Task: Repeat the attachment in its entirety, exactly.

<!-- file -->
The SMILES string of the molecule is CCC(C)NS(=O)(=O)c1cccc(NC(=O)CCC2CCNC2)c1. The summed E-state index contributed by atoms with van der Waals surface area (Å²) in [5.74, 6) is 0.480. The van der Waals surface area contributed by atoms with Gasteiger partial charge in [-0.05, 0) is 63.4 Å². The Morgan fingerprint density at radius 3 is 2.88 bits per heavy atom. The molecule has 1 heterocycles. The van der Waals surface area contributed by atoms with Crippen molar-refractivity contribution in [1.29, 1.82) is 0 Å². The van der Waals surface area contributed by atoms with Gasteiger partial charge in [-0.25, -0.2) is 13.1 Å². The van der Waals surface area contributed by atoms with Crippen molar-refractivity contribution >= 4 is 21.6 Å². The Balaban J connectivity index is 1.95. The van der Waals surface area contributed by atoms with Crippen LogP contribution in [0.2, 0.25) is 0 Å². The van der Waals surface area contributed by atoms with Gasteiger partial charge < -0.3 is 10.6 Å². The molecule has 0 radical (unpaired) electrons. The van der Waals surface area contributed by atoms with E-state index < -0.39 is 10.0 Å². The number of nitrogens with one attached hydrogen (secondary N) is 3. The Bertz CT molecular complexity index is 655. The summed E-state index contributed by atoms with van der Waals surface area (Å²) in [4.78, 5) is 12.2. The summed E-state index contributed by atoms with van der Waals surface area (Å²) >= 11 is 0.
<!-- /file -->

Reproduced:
The SMILES string of the molecule is CCC(C)NS(=O)(=O)c1cccc(NC(=O)CCC2CCNC2)c1. The summed E-state index contributed by atoms with van der Waals surface area (Å²) in [5.74, 6) is 0.480. The van der Waals surface area contributed by atoms with Gasteiger partial charge in [-0.05, 0) is 63.4 Å². The Morgan fingerprint density at radius 3 is 2.88 bits per heavy atom. The molecule has 1 heterocycles. The van der Waals surface area contributed by atoms with Crippen molar-refractivity contribution in [1.29, 1.82) is 0 Å². The van der Waals surface area contributed by atoms with Gasteiger partial charge in [-0.25, -0.2) is 13.1 Å². The van der Waals surface area contributed by atoms with Crippen molar-refractivity contribution >= 4 is 21.6 Å². The Balaban J connectivity index is 1.95. The van der Waals surface area contributed by atoms with Crippen LogP contribution in [0.2, 0.25) is 0 Å². The van der Waals surface area contributed by atoms with Gasteiger partial charge < -0.3 is 10.6 Å². The molecule has 0 radical (unpaired) electrons. The van der Waals surface area contributed by atoms with E-state index < -0.39 is 10.0 Å². The number of nitrogens with one attached hydrogen (secondary N) is 3. The Bertz CT molecular complexity index is 655. The summed E-state index contributed by atoms with van der Waals surface area (Å²) in [4.78, 5) is 12.2. The summed E-state index contributed by atoms with van der Waals surface area (Å²) >= 11 is 0.